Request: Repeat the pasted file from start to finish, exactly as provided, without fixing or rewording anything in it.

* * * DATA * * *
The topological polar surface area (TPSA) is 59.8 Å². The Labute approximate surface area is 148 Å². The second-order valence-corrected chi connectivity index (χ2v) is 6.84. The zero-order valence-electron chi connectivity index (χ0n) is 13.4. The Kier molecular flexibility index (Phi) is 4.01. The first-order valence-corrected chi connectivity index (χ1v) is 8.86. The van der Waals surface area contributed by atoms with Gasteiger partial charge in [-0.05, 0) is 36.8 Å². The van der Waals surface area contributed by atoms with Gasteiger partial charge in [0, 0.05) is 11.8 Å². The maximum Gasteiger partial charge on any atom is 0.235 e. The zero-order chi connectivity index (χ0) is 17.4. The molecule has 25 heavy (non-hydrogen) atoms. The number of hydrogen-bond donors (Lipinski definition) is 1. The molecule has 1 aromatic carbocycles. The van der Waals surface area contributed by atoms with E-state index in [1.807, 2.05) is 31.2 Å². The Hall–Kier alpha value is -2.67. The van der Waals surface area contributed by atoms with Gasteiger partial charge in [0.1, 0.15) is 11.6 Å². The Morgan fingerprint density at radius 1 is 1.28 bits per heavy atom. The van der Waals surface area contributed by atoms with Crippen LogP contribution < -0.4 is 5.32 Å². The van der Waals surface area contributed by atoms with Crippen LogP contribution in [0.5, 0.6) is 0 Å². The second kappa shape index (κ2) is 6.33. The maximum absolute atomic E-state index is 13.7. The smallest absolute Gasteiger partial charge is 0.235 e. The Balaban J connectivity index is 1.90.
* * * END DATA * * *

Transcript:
The topological polar surface area (TPSA) is 59.8 Å². The Labute approximate surface area is 148 Å². The second-order valence-corrected chi connectivity index (χ2v) is 6.84. The zero-order valence-electron chi connectivity index (χ0n) is 13.4. The Kier molecular flexibility index (Phi) is 4.01. The first-order valence-corrected chi connectivity index (χ1v) is 8.86. The van der Waals surface area contributed by atoms with Gasteiger partial charge in [-0.05, 0) is 36.8 Å². The van der Waals surface area contributed by atoms with Gasteiger partial charge in [0, 0.05) is 11.8 Å². The maximum Gasteiger partial charge on any atom is 0.235 e. The zero-order chi connectivity index (χ0) is 17.4. The molecule has 25 heavy (non-hydrogen) atoms. The number of hydrogen-bond donors (Lipinski definition) is 1. The molecule has 1 aromatic carbocycles. The van der Waals surface area contributed by atoms with E-state index in [1.807, 2.05) is 31.2 Å². The Hall–Kier alpha value is -2.67. The van der Waals surface area contributed by atoms with Gasteiger partial charge in [0.1, 0.15) is 11.6 Å². The Morgan fingerprint density at radius 1 is 1.28 bits per heavy atom. The van der Waals surface area contributed by atoms with Crippen LogP contribution < -0.4 is 5.32 Å². The van der Waals surface area contributed by atoms with Crippen LogP contribution in [0.5, 0.6) is 0 Å². The second kappa shape index (κ2) is 6.33. The maximum absolute atomic E-state index is 13.7. The smallest absolute Gasteiger partial charge is 0.235 e. The Balaban J connectivity index is 1.90.